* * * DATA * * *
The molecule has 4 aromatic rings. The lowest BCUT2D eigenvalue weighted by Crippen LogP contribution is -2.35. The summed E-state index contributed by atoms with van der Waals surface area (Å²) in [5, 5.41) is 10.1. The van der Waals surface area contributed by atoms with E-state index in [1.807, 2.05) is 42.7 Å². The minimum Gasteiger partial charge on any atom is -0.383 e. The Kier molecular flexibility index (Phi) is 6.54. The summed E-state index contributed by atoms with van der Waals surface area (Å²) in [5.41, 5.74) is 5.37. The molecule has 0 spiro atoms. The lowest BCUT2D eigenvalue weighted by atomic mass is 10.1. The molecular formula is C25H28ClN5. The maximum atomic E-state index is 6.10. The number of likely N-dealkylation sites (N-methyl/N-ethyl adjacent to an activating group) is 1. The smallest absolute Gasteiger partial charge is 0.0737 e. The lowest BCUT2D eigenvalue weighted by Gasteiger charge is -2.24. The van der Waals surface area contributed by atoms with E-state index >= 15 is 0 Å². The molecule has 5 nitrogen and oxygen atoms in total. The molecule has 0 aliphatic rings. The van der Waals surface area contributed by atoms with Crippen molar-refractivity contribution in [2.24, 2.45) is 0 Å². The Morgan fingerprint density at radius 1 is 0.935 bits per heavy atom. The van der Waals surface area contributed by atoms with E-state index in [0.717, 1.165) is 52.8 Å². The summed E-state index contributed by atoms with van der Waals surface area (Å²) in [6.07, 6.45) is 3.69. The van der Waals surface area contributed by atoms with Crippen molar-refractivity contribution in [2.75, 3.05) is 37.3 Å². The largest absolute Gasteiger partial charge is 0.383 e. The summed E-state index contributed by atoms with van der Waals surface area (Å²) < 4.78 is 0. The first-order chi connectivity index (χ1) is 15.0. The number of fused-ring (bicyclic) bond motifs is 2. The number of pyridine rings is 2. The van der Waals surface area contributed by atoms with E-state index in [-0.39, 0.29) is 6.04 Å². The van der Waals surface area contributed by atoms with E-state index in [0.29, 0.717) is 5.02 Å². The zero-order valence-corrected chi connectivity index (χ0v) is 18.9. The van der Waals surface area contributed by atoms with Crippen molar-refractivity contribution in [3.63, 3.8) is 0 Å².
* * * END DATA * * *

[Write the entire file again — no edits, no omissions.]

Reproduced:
The molecule has 4 aromatic rings. The lowest BCUT2D eigenvalue weighted by Crippen LogP contribution is -2.35. The summed E-state index contributed by atoms with van der Waals surface area (Å²) in [5, 5.41) is 10.1. The van der Waals surface area contributed by atoms with E-state index in [1.807, 2.05) is 42.7 Å². The minimum Gasteiger partial charge on any atom is -0.383 e. The Kier molecular flexibility index (Phi) is 6.54. The summed E-state index contributed by atoms with van der Waals surface area (Å²) in [5.41, 5.74) is 5.37. The molecule has 0 spiro atoms. The lowest BCUT2D eigenvalue weighted by atomic mass is 10.1. The molecular formula is C25H28ClN5. The maximum atomic E-state index is 6.10. The number of likely N-dealkylation sites (N-methyl/N-ethyl adjacent to an activating group) is 1. The smallest absolute Gasteiger partial charge is 0.0737 e. The lowest BCUT2D eigenvalue weighted by Gasteiger charge is -2.24. The van der Waals surface area contributed by atoms with E-state index >= 15 is 0 Å². The molecule has 5 nitrogen and oxygen atoms in total. The molecule has 0 aliphatic rings. The van der Waals surface area contributed by atoms with Crippen molar-refractivity contribution in [2.24, 2.45) is 0 Å². The Morgan fingerprint density at radius 1 is 0.935 bits per heavy atom. The van der Waals surface area contributed by atoms with E-state index in [0.717, 1.165) is 52.8 Å². The summed E-state index contributed by atoms with van der Waals surface area (Å²) in [6.07, 6.45) is 3.69. The van der Waals surface area contributed by atoms with Crippen molar-refractivity contribution in [2.75, 3.05) is 37.3 Å². The largest absolute Gasteiger partial charge is 0.383 e. The summed E-state index contributed by atoms with van der Waals surface area (Å²) < 4.78 is 0. The first-order chi connectivity index (χ1) is 15.0. The number of fused-ring (bicyclic) bond motifs is 2. The number of pyridine rings is 2. The van der Waals surface area contributed by atoms with E-state index in [-0.39, 0.29) is 6.04 Å². The van der Waals surface area contributed by atoms with E-state index in [0.29, 0.717) is 5.02 Å². The zero-order valence-corrected chi connectivity index (χ0v) is 18.9. The van der Waals surface area contributed by atoms with Crippen molar-refractivity contribution in [3.63, 3.8) is 0 Å².